Casey At The Bat

by Ernest Lawrence Thayer

Hardcover, 2001



Local notes

811 Tha



Scholastic, 2001 (2001), Edition: 1st


A narrative poem about a celebrated baseball player who strikes out at the crucial moment of a game.


Original publication date


Physical description

12.1 inches


0439331684 / 9780439331685



Media reviews

Bill Ott (Booklist, Feb. 15, 2001 (Vol. 97, No. 12)) First-time children's book illustrator Bing's take on Casey at the Bat represents, above all, a stunning example of contemporary bookmaking in which the most sophisticated electronic techniques have been used to re-create the past. The text is presented as a "newly discovered," 100-year-old scrapbook into which newspaper articles, including Thayer's poem and other memorabilia, have been pasted, recording not only the events of the day--Casey's ninth-inning strikeout and the Mudville nine's four-to-two defeat--but also a broader view of the baseball world in 1888. The poem is illustrated in two-page spreads in which Bing's scratchboard drawings effectively capture the look of engravings used in newspapers of the period. Imposed over the drawings are fictional clippings that amplify issues suggested in the text (on the spread where Jimmy Blake "tears the cover off the ball," an editorial decries the practice of using only one ball throughout a game). Elsewhere, the illustrations depict a black player, and the clipping concerns the soon-to-be-instituted color line. (As with all the fictional clippings, this reference to baseball before the color line is historically accurate.) There is a phenomenal amount of information on baseball history compacted into this fascinating format, and the juxtaposition of memorabilia to text is unfailingly, even exhaustingly, clever (a newspaper ad for "bronchial troches" to cure hoarseness appears alongside the lines "Then from 5,000 throats and more there rose a lusty yell"). As with so many recent tour-de-force picture books, however, questions linger about the audience. For all its brilliance and bravura, this is a far less kid-friendly Casey than Gerald Fitzgerald's 1995 version. Adults, of course, will marvel at the bookmaking and relish the arcane information, but they may meet a fate similar to Casey's when they try to pass on their enthusiasm to their young children. Category: Books for the Young--Nonfiction. 2000, Handprint, $17.95. Ages 5-8.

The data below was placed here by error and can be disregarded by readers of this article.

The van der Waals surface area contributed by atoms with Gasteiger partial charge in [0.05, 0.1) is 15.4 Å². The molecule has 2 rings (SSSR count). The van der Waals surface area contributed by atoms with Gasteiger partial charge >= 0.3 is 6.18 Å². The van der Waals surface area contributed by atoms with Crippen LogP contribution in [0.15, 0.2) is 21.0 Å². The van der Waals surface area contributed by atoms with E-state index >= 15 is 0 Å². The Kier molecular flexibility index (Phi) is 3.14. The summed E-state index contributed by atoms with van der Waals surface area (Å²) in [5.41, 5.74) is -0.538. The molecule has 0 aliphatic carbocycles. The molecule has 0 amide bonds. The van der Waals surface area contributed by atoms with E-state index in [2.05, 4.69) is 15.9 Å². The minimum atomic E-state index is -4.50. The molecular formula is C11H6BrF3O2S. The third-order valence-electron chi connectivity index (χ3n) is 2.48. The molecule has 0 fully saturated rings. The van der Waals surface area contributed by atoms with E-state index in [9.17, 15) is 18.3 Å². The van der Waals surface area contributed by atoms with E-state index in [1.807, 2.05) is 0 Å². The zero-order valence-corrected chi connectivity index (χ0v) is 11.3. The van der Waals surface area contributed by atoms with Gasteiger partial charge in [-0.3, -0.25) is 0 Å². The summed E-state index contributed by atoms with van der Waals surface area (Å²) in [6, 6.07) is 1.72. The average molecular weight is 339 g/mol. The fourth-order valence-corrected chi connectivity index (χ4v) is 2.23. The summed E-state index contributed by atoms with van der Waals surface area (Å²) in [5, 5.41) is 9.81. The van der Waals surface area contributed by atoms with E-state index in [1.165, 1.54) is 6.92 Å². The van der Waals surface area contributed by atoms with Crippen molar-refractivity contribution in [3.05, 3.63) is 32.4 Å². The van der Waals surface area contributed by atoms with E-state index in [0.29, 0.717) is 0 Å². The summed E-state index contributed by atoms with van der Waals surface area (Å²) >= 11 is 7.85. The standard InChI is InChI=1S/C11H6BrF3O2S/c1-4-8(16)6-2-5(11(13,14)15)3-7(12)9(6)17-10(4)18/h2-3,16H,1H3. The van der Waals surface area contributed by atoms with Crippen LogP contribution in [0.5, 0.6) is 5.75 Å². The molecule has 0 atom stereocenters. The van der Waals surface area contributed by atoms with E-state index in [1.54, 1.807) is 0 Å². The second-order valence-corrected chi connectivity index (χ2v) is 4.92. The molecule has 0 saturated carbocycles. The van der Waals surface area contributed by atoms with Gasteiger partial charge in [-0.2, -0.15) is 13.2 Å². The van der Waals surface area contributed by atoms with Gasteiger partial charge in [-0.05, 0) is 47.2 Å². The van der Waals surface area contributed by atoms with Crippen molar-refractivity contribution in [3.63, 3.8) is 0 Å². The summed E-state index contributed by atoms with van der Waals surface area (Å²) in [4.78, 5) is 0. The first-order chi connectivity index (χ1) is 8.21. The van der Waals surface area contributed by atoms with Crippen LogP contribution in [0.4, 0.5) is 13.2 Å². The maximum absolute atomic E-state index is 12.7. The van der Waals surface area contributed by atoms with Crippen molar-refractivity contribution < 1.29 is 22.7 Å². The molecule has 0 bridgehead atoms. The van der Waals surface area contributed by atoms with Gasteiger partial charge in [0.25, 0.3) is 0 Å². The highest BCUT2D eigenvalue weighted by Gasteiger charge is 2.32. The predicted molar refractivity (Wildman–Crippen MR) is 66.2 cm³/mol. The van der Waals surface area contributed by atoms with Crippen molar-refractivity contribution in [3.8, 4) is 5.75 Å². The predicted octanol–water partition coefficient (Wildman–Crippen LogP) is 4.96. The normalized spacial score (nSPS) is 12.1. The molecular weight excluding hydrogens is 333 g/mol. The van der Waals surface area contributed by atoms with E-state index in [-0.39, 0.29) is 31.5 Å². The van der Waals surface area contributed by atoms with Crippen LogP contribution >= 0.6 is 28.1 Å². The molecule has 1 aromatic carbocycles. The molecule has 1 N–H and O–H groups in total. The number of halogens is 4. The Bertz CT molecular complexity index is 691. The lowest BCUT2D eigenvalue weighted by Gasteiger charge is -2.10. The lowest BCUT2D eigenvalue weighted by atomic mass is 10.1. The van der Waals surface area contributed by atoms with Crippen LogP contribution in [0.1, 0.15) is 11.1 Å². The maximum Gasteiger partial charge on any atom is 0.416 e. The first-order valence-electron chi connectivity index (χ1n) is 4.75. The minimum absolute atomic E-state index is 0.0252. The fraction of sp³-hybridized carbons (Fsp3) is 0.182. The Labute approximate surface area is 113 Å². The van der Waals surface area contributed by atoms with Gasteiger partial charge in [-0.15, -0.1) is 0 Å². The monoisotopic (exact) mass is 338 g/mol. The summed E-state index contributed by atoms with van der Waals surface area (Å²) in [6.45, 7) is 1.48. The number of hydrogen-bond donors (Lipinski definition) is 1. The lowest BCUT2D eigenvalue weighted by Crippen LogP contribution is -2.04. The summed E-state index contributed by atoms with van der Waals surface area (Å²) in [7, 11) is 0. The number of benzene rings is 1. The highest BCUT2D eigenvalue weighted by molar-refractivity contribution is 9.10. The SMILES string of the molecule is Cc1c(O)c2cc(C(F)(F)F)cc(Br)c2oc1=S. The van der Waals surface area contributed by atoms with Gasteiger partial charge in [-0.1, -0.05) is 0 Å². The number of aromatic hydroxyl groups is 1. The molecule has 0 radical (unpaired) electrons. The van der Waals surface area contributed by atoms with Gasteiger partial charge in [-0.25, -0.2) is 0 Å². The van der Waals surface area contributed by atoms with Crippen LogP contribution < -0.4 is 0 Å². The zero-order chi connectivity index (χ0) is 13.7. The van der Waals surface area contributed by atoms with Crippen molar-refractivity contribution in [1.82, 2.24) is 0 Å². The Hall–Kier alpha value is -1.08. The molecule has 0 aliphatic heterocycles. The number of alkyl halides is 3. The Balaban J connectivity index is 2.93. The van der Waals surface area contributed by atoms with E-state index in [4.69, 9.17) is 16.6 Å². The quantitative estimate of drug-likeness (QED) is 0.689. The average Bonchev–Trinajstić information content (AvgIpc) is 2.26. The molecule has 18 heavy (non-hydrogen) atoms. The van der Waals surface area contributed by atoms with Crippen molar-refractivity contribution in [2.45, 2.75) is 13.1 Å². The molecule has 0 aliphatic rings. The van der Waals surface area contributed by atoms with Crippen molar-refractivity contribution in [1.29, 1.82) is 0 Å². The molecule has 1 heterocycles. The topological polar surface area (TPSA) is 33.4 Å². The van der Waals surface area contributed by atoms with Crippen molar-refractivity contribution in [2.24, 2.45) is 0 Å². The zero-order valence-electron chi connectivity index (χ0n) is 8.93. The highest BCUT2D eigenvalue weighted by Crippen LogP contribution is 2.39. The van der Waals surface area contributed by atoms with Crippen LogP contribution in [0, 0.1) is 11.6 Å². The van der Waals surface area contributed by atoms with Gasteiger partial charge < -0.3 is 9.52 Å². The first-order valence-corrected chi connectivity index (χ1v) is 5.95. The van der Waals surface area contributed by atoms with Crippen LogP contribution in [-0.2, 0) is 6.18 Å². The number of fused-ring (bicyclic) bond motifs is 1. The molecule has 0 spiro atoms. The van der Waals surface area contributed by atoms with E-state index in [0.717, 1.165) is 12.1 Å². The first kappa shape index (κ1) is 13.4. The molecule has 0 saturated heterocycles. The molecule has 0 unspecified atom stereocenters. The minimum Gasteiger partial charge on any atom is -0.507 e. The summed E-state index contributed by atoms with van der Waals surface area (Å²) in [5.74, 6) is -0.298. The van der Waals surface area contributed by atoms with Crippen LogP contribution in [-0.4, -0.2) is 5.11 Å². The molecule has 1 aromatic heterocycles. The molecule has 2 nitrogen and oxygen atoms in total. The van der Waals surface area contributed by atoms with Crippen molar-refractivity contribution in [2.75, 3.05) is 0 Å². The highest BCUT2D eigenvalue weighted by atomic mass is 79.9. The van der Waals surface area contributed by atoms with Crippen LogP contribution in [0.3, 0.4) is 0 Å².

User reviews

LibraryThing member NancyStorm
Grew up with this poem as baseball was a huge part of our family. My uncle managed the Portland Beavers and my best friend was the pitcher of the State champions in Little League. Great poem that slowly builds the typical setting of a baseball game, with all the trimmings, into the crescendo of the critical inning where the reader feels like he is at home plate, swinging the bat at the winning pitch. Great epic poem that will last the ages.… (more)
LibraryThing member artlibby
The timelessness of baseball is evidenced in this repackaging of a poem first published in 1889. Baseball fans will delight in the aspects of the game that have changed, which Bing craftily interweaves through newspaper clippings. The illustrator presents the poem against a pseudo-newspaper backdrop that appears convincingly real. Although the artifacts were created by the author, he claims to have made every attempt to accurately reflect the issues of 1889. The yellowed newspaper and black "ink" make up the monotone color combination that recreates a 19th Century newspaper landscape. All the details included in the book beg for second and third readings. Readers can decide to read only the poem, or to read all of the historical extras as well! Recommended for elementary school libraries.… (more)
LibraryThing member kthomp25
What I found interesting about this book were the references to baseball history. There was a time when everyone played barehande(the illustrations show some players with gloves, some without; 1894 was the last enforced barehanded play, there was a time when no fence separated the fans from the field and spectators could interfere with play, there was an unspoken Gentleman's agreement that no black or darks-skinned players were allowed; that ended in 1947. But in the 1880s blacks were playing although the book (in the newspaper editorials on the illustrations makes reference to some grumbling and ostracization occuring). Very informative on a deeper layer than just the text.… (more)
LibraryThing member MrsLee
The well known ballad, highlighted by great illustrations of baseball back in the day.
LibraryThing member adge73
Nice. I don't love the art, but it works.